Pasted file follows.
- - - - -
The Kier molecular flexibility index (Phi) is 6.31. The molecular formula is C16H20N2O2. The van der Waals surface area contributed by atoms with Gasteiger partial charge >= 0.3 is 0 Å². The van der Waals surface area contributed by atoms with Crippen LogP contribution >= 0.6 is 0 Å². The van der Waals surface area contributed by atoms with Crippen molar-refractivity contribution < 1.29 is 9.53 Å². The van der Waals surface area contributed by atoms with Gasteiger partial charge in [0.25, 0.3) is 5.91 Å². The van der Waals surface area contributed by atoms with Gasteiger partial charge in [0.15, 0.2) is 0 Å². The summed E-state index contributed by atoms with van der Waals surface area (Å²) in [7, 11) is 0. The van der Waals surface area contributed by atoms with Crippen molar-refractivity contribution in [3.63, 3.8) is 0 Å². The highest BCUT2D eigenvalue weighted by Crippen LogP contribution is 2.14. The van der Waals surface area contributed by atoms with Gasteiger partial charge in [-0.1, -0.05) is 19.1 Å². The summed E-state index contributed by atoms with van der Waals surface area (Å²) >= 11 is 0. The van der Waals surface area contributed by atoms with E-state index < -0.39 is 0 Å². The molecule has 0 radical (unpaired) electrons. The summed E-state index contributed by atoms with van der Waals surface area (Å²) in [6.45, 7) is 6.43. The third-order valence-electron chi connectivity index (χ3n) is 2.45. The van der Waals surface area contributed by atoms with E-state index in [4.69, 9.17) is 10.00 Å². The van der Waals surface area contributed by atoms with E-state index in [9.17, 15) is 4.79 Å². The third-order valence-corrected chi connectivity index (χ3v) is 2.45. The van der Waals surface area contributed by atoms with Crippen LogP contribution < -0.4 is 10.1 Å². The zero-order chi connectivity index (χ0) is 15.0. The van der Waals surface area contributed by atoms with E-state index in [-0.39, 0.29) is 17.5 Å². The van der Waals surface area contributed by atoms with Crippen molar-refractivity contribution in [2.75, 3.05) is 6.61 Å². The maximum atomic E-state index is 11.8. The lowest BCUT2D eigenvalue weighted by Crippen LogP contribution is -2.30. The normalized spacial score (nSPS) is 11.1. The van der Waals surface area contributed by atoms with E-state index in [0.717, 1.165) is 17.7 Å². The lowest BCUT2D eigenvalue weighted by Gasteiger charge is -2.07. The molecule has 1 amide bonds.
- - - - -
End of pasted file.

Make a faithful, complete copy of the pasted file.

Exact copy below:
The Kier molecular flexibility index (Phi) is 6.31. The molecular formula is C16H20N2O2. The van der Waals surface area contributed by atoms with Gasteiger partial charge >= 0.3 is 0 Å². The van der Waals surface area contributed by atoms with Crippen LogP contribution >= 0.6 is 0 Å². The van der Waals surface area contributed by atoms with Crippen molar-refractivity contribution < 1.29 is 9.53 Å². The van der Waals surface area contributed by atoms with Gasteiger partial charge in [0.25, 0.3) is 5.91 Å². The van der Waals surface area contributed by atoms with Gasteiger partial charge in [0.15, 0.2) is 0 Å². The summed E-state index contributed by atoms with van der Waals surface area (Å²) in [7, 11) is 0. The van der Waals surface area contributed by atoms with Crippen molar-refractivity contribution in [3.63, 3.8) is 0 Å². The highest BCUT2D eigenvalue weighted by Crippen LogP contribution is 2.14. The van der Waals surface area contributed by atoms with Gasteiger partial charge in [-0.1, -0.05) is 19.1 Å². The summed E-state index contributed by atoms with van der Waals surface area (Å²) >= 11 is 0. The van der Waals surface area contributed by atoms with E-state index < -0.39 is 0 Å². The molecule has 0 radical (unpaired) electrons. The summed E-state index contributed by atoms with van der Waals surface area (Å²) in [6.45, 7) is 6.43. The third-order valence-electron chi connectivity index (χ3n) is 2.45. The van der Waals surface area contributed by atoms with E-state index in [4.69, 9.17) is 10.00 Å². The van der Waals surface area contributed by atoms with E-state index in [9.17, 15) is 4.79 Å². The third-order valence-corrected chi connectivity index (χ3v) is 2.45. The van der Waals surface area contributed by atoms with Crippen LogP contribution < -0.4 is 10.1 Å². The zero-order chi connectivity index (χ0) is 15.0. The van der Waals surface area contributed by atoms with E-state index in [-0.39, 0.29) is 17.5 Å². The van der Waals surface area contributed by atoms with Crippen molar-refractivity contribution in [2.75, 3.05) is 6.61 Å². The maximum atomic E-state index is 11.8. The lowest BCUT2D eigenvalue weighted by Crippen LogP contribution is -2.30. The normalized spacial score (nSPS) is 11.1. The van der Waals surface area contributed by atoms with E-state index in [0.717, 1.165) is 17.7 Å². The lowest BCUT2D eigenvalue weighted by Gasteiger charge is -2.07. The molecule has 1 amide bonds.